Mulgana Traditional Owner and Geraldton artist chairs national climate action conference
A Geraldton artist and Indigenous ranger co-ordinator is helping steer a joint effort between traditional owners and scientists to enhance the First People-led response to climate change.
Bianca McNeair has been co-chairing the steering committee and last week was among more than 120 traditional owners representing more than 40 different First Peoples groups, who met for five days with scientists in Cairns.
Ms McNeair said they convened the People’s Gathering on Climate Change so traditional owners and scientists could share knowledge and co-design and develop adaptation and mitigation strategies.
“The gathering has provided a critical space for traditional owner groups to share their experiences and discuss pathways forward to help their communities adapt,” she said.
Ms McNeair acknowledged an encouraging level of support for ranger programs in recent years.
But now that we’re able to use some really clear scientific data and break down the language barriers with scientists as well, we’re really able to target and put forward what our priorities are.
“But now that we’re able to use some really clear scientific data and break down the language barriers with scientists as well, we’re really able to target and put forward what our priorities are,” she said.
“And (we can) work with scientists developing what’s important to Aboriginal people in those communities and what adaptation processes we see as our priorities.”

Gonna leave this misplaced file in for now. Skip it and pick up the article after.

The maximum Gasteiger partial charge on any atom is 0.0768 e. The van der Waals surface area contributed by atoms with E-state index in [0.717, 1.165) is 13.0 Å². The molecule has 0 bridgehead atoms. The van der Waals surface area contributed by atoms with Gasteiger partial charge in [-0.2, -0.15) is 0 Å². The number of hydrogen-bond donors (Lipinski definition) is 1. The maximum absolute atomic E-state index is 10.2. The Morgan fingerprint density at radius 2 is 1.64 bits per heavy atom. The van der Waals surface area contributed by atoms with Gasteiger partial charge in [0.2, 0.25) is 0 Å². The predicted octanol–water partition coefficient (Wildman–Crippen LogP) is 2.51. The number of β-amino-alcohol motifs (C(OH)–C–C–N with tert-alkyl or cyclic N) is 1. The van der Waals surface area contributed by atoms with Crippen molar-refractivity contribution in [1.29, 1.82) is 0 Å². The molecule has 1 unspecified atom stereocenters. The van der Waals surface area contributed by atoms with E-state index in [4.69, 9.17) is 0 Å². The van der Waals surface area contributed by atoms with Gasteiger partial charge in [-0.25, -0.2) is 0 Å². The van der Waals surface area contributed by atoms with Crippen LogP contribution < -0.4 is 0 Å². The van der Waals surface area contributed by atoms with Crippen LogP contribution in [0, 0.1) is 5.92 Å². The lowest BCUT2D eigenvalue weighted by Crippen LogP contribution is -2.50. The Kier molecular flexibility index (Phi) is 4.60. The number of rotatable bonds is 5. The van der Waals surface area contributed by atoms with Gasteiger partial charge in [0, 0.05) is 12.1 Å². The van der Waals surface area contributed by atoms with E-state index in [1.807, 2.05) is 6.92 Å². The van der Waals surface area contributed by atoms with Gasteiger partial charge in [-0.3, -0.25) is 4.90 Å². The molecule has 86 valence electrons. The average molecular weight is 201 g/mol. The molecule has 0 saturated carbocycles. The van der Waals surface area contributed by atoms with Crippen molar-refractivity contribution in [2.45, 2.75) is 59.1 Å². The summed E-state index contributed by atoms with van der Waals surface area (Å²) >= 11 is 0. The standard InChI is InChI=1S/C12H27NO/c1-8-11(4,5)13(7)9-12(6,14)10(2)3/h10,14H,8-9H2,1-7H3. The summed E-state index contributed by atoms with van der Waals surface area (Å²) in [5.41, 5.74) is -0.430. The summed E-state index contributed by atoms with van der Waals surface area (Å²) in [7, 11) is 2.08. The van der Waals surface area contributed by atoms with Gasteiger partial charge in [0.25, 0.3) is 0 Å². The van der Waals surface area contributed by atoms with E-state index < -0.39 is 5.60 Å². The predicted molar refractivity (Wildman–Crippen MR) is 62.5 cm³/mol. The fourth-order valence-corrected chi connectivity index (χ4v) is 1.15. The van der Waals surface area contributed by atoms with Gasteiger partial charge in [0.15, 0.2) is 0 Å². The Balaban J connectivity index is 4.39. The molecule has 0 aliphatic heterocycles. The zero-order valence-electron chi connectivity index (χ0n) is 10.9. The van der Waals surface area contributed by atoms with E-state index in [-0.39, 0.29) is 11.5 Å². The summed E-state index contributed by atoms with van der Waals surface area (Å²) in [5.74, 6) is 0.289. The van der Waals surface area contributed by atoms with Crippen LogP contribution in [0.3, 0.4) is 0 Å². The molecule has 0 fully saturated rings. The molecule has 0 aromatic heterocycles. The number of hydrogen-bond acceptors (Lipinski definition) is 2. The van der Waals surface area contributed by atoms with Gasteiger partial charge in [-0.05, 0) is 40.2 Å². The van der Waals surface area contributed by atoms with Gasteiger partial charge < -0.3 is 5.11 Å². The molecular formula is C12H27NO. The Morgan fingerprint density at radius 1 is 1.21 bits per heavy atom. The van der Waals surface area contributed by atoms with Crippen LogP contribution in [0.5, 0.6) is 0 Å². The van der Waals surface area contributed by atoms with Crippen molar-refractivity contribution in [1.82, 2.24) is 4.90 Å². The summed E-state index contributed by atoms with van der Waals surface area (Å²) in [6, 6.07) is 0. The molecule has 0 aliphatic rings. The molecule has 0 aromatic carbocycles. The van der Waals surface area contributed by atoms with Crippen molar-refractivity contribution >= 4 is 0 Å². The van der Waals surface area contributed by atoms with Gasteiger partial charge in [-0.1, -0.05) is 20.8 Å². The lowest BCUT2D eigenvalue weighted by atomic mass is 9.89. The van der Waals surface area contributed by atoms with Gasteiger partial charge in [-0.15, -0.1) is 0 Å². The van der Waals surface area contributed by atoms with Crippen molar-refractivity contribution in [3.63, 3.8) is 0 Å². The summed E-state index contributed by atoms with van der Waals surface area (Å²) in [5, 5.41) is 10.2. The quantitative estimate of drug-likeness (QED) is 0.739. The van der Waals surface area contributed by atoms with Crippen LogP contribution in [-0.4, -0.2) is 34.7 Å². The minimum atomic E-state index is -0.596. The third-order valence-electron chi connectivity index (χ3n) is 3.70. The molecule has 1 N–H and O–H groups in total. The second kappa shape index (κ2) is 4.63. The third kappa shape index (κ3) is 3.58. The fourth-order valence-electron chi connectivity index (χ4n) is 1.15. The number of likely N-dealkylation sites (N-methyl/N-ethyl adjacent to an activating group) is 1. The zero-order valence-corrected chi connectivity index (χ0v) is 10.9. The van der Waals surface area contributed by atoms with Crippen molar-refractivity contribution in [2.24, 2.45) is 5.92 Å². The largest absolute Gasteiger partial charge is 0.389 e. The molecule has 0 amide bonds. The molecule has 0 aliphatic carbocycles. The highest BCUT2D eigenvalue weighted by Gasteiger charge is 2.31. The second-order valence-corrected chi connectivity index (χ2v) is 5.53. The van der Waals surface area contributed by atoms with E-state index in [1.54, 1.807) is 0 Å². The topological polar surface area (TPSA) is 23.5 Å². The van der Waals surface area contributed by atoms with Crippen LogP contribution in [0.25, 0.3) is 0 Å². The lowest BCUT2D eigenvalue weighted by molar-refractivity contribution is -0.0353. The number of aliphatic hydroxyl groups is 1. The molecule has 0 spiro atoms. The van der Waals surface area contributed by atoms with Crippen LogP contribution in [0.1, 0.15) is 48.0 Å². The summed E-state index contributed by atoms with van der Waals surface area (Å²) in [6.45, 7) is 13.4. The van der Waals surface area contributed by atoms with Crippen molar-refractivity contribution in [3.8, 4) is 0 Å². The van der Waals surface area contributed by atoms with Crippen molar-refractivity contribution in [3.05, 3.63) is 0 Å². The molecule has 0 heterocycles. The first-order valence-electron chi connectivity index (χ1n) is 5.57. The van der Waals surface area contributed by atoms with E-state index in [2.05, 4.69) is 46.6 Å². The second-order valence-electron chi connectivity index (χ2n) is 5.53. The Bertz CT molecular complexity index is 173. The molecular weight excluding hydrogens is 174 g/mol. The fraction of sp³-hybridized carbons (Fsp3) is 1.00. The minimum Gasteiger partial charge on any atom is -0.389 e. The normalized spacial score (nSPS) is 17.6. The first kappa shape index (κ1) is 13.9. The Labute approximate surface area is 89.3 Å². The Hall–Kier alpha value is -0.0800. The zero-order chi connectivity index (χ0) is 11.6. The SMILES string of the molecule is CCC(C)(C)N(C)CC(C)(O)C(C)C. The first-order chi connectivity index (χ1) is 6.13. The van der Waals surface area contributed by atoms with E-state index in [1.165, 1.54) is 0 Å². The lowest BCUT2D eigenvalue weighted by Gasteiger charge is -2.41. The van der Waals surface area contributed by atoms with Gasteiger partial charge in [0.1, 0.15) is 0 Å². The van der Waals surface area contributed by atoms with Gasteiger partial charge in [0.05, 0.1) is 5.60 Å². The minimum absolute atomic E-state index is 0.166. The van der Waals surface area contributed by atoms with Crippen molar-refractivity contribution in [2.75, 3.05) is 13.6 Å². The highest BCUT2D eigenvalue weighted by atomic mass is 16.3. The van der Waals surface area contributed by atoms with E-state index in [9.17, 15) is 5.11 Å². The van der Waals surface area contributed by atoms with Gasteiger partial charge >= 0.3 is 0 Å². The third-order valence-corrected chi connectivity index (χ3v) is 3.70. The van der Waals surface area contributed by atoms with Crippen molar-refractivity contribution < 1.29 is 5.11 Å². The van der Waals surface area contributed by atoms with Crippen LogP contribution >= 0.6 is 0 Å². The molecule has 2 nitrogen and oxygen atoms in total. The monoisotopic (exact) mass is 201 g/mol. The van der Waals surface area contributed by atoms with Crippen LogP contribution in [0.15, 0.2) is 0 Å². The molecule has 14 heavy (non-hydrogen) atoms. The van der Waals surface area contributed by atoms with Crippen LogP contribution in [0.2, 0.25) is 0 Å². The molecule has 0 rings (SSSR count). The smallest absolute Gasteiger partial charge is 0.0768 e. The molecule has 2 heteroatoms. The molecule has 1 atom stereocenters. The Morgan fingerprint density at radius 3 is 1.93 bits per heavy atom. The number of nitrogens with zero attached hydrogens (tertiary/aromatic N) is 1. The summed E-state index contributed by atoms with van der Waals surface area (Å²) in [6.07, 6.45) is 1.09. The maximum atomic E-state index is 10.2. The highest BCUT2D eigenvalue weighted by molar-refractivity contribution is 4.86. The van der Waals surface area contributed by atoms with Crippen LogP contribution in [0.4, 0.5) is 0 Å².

She said they had now produced “tangible and useful” educational materials for participants to take back to their communities.
“These products explain climate change and hazards in the face of extreme and accelerating events affecting Country,” she said.
“The hope is that they will help communities put in place effective and tailored climate change adaptation pathways.”
A CSIRO spokeswoman said conversations over the five days aimed to provide communities with the tools to respond to climate change-induced events such as marine heatwaves, rising sea levels, bushfires, and heatwaves. She said these had a significant impact on First Peoples on country, particularly in remote and isolated communities.
Yirrganydji traditional owner from the Cairns area, Gavin Singleton, said First Peoples were on the front line of the changing climate.
“From changing weather patterns, to shifts in natural ecosystems, climate change is a clear and present threat to our people and our culture,” he said.
There is an obvious need to enhance and support the ability of First Peoples to adapt to a changing climates.
“This gap will only be addressed if First Peoples are engaged and included at the design stage of research.”
The event is part of the Australian Government’s national environmental science program’s Earth Systems and Climate Change hub led by CSIRO.
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